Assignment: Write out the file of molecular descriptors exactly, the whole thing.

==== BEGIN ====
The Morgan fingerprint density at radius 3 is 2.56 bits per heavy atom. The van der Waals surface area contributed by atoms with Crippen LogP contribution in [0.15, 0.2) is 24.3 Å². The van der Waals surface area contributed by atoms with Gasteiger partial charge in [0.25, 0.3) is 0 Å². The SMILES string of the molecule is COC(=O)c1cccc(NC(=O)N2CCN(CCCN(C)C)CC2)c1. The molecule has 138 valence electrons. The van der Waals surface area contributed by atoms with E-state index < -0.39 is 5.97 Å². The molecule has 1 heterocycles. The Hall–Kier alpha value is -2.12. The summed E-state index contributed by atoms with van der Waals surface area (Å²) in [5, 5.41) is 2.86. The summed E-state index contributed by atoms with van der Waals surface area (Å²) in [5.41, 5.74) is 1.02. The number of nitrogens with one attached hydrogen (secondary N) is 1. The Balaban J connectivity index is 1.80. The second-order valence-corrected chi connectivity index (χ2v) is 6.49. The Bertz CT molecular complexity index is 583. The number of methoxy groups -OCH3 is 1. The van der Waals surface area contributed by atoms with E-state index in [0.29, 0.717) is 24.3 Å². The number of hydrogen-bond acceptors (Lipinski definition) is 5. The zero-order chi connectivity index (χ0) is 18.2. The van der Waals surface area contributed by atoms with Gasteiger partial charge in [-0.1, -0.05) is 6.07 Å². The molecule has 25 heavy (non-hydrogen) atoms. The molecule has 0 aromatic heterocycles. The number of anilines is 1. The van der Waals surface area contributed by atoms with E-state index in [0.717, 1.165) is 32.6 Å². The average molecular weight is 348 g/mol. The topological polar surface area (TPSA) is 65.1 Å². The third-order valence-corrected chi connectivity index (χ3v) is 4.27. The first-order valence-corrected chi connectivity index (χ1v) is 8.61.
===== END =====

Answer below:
The Morgan fingerprint density at radius 3 is 2.56 bits per heavy atom. The van der Waals surface area contributed by atoms with Crippen LogP contribution in [0.15, 0.2) is 24.3 Å². The van der Waals surface area contributed by atoms with Gasteiger partial charge in [0.25, 0.3) is 0 Å². The SMILES string of the molecule is COC(=O)c1cccc(NC(=O)N2CCN(CCCN(C)C)CC2)c1. The molecule has 138 valence electrons. The van der Waals surface area contributed by atoms with E-state index < -0.39 is 5.97 Å². The molecule has 1 heterocycles. The Hall–Kier alpha value is -2.12. The summed E-state index contributed by atoms with van der Waals surface area (Å²) in [5, 5.41) is 2.86. The summed E-state index contributed by atoms with van der Waals surface area (Å²) in [5.41, 5.74) is 1.02. The number of nitrogens with one attached hydrogen (secondary N) is 1. The Balaban J connectivity index is 1.80. The second-order valence-corrected chi connectivity index (χ2v) is 6.49. The Bertz CT molecular complexity index is 583. The number of methoxy groups -OCH3 is 1. The van der Waals surface area contributed by atoms with E-state index in [0.29, 0.717) is 24.3 Å². The number of hydrogen-bond acceptors (Lipinski definition) is 5. The zero-order chi connectivity index (χ0) is 18.2. The van der Waals surface area contributed by atoms with Gasteiger partial charge in [-0.1, -0.05) is 6.07 Å². The molecule has 25 heavy (non-hydrogen) atoms. The molecule has 0 aromatic heterocycles. The number of anilines is 1. The van der Waals surface area contributed by atoms with E-state index in [0.717, 1.165) is 32.6 Å². The average molecular weight is 348 g/mol. The topological polar surface area (TPSA) is 65.1 Å². The third-order valence-corrected chi connectivity index (χ3v) is 4.27. The first-order valence-corrected chi connectivity index (χ1v) is 8.61.